From now on I can pass that level of confidence to the actor with this knowledge. But in this process, I think it was difficult for the actors to trust this way of approaching a script.

Part of that difficulty was down to the personalities of the actors, what made them comfortable in rehearsals. For the elder Salieri in particular, this actor had to wait for a long time before certain concepts or ideas became clear in the work and I could guide her in the secure knowledge that this way of working would yield results.

The projections

In discussion with Julia and Deirdre following the Dress Rehearsal, I had said to them that the projections had to remain. So, I prepared a short list of images for Colm who had agreed to put them into a video for us.

Having passed images around in earlier weeks, for inspiration purposes, we stripped everything away and came up with a 90-second video, that we could then repeat if necessary.

A result.

Email to the Amadeus Troupe on 9th October, 2019

Hey Amadeus Troupe,

Can’t quite believe I’m writing that the dress rehearsal is tomorrow night! Very exciting!
Dress Rehearsal:       Hall open from 5ish.
                                   Make-up  and costumes will be available from 6pm
                                   Latest time for cast to arrive 6.20pm please
                                   Warm-up 6.40pm followed by quick Goya Image and Annie Leibowitz
It will be the first time many of the supporting team will see the play and their work and there will be extra bodies also –– just to warn you there will be an audience. So, the auditorium will not be available from 7.15pm. My plan is to begin the dress rehearsal at 7. 30pm.
It is getting very busy with all the cast in the one space. We will work at the ‘feng shui’, to make the best use of the room. During the play we will put the Burco boiler in this room also. Because the kitchen has become part of the backstage area, access will be stopped during the play. Instead it will be dark and a ‘quiet room’ for anyone wishing for some quieter space. I think you could have an individual torch here if you wanted to read, but not a lamp or light.
Just a gentle reminder, from now on, as stage manager, Jack Harrington becomes the ‘King’ as in the card status game. ‘Winnie’ the Queen. Whatever they say goes.
Clean-up –– It seems to me that this is happening organically. Let’s keep an eye out that this is shared. If someone could please take over the task of ensuring there are supplies of tea etc, I’d be grateful. Been slipping up on that job!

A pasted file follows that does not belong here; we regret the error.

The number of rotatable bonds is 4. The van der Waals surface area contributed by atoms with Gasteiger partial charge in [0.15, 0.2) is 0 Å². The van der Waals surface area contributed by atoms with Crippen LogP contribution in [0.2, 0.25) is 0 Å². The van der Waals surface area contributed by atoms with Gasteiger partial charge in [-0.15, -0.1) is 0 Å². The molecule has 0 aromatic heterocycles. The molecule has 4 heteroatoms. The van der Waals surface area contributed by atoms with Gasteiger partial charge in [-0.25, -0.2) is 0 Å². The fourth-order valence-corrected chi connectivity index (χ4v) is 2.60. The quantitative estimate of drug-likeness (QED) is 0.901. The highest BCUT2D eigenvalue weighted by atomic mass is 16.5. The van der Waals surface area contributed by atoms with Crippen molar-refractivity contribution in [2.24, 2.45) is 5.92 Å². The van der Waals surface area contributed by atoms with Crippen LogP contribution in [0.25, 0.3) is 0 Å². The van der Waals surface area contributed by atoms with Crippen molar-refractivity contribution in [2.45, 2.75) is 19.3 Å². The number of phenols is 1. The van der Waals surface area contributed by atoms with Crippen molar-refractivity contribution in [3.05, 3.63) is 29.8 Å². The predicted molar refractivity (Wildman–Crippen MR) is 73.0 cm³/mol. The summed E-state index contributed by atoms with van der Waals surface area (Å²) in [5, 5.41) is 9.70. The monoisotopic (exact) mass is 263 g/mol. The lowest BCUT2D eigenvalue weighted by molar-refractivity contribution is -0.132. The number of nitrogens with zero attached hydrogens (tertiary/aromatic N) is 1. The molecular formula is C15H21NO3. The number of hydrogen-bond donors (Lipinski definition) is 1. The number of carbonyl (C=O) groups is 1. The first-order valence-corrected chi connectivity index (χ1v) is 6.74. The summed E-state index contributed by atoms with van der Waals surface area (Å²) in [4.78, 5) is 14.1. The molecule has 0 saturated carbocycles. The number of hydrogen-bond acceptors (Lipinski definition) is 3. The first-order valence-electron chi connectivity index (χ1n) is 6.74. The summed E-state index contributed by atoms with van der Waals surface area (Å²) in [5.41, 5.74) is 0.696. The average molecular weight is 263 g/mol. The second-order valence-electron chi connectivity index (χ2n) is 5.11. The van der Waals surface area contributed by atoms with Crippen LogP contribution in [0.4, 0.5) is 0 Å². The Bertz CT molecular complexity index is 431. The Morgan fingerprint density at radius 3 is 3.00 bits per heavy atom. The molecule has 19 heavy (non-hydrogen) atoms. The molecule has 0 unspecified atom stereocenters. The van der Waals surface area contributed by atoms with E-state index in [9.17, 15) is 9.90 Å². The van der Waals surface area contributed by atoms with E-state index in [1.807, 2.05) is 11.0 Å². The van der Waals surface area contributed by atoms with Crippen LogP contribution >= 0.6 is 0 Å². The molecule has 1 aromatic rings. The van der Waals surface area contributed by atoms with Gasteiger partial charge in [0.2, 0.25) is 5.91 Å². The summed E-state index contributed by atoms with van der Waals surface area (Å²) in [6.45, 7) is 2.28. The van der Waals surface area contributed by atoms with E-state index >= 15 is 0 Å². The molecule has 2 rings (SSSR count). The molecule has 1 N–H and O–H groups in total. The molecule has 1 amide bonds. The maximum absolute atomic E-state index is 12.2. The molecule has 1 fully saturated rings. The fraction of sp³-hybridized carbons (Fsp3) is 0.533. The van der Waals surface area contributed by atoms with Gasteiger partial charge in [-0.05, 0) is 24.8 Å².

First Principles
I’ve been thinking about the warm-up and prep for the plays. I think a short one, concentrating on the ‘first principles’ is the way to go: that’s centering, moving using the ‘ball of energy’, radiating, alertness (bringing with it the magnetic ‘bounce’, and the ‘elastic band’ connections). When you feel the butterflies or a little confused, I think these will help return you to the enjoyment of the work and settle you into the fantastic characters you have created. There are so many beautiful moments, images which you are making. I want these to be relished by everyone –– within and looking on!
For those more experienced in this playacting lark, please keep an eye out for the people new to the game. I’m mostly saying this as a reminder to myself to check in on you –– the atmosphere has been really and beautifully supportive so far.
Opening Night
I’d love a good crowd to support us on Friday night. If any of your family or friends might be encouraged please do so. Keep sharing the social media posts also. Julia, Deirdre and I are cracking them out.
Julia may have instructions for make-up so keep an eye out for updates please.
Karen xx

The Amadeus Project: First Dress Rehearsal: Day 36

First Dress Rehearsal: Day 36

7th October, 2019

Thoughts about this stage

By the dress rehearsal the work of the Director is essentially done; the play is handed over to the actors, the backstage crew, the costumiers, the lighting and sound technicians.

In this arena, where the amateur involvement is half of the contribution (and most of the acting involvement), the Director holds on a little longer to the reins. There are still constant discussions with actors about their roles and the scenes.

I would like all of the rehearsal of the play to be entirely completed at this point, and scenes being repeated only for fluency or intimate knowledge of the play. But, it doesn’t work like that always and not here either. Nerves also play a big part, and managing anxiety a part of the role of director.